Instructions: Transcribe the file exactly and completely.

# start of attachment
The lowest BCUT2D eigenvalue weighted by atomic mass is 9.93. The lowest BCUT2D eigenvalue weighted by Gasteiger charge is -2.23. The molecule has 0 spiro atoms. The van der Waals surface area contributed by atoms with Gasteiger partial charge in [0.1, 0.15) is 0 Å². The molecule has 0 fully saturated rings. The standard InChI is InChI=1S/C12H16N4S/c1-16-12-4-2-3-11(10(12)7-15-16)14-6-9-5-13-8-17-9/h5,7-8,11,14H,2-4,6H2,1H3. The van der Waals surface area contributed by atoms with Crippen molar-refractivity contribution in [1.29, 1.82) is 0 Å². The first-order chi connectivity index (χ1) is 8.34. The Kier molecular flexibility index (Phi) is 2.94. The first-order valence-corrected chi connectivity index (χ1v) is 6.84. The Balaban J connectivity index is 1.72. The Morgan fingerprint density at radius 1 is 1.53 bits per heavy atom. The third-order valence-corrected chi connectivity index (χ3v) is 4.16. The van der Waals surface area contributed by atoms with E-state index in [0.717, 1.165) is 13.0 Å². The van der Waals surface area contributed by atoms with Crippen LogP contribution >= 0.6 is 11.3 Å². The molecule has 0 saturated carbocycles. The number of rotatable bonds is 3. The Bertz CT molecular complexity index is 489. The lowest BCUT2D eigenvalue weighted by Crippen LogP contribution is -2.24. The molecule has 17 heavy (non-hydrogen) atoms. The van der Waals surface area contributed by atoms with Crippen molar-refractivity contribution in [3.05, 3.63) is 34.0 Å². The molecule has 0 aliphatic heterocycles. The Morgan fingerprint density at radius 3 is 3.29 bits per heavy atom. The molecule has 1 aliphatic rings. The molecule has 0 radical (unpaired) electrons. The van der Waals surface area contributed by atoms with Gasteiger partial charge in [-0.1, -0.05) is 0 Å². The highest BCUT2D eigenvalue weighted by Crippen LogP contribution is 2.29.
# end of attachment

The lowest BCUT2D eigenvalue weighted by atomic mass is 9.93. The lowest BCUT2D eigenvalue weighted by Gasteiger charge is -2.23. The molecule has 0 spiro atoms. The van der Waals surface area contributed by atoms with Gasteiger partial charge in [0.1, 0.15) is 0 Å². The molecule has 0 fully saturated rings. The standard InChI is InChI=1S/C12H16N4S/c1-16-12-4-2-3-11(10(12)7-15-16)14-6-9-5-13-8-17-9/h5,7-8,11,14H,2-4,6H2,1H3. The van der Waals surface area contributed by atoms with Crippen molar-refractivity contribution in [1.29, 1.82) is 0 Å². The first-order chi connectivity index (χ1) is 8.34. The Kier molecular flexibility index (Phi) is 2.94. The first-order valence-corrected chi connectivity index (χ1v) is 6.84. The Balaban J connectivity index is 1.72. The Morgan fingerprint density at radius 1 is 1.53 bits per heavy atom. The third-order valence-corrected chi connectivity index (χ3v) is 4.16. The van der Waals surface area contributed by atoms with E-state index in [0.717, 1.165) is 13.0 Å². The van der Waals surface area contributed by atoms with Crippen LogP contribution >= 0.6 is 11.3 Å². The molecule has 0 saturated carbocycles. The number of rotatable bonds is 3. The Bertz CT molecular complexity index is 489. The lowest BCUT2D eigenvalue weighted by Crippen LogP contribution is -2.24. The molecule has 17 heavy (non-hydrogen) atoms. The van der Waals surface area contributed by atoms with Crippen molar-refractivity contribution in [3.05, 3.63) is 34.0 Å². The molecule has 0 aliphatic heterocycles. The Morgan fingerprint density at radius 3 is 3.29 bits per heavy atom. The molecule has 1 aliphatic rings. The molecule has 0 radical (unpaired) electrons. The van der Waals surface area contributed by atoms with Gasteiger partial charge in [-0.1, -0.05) is 0 Å². The highest BCUT2D eigenvalue weighted by Crippen LogP contribution is 2.29.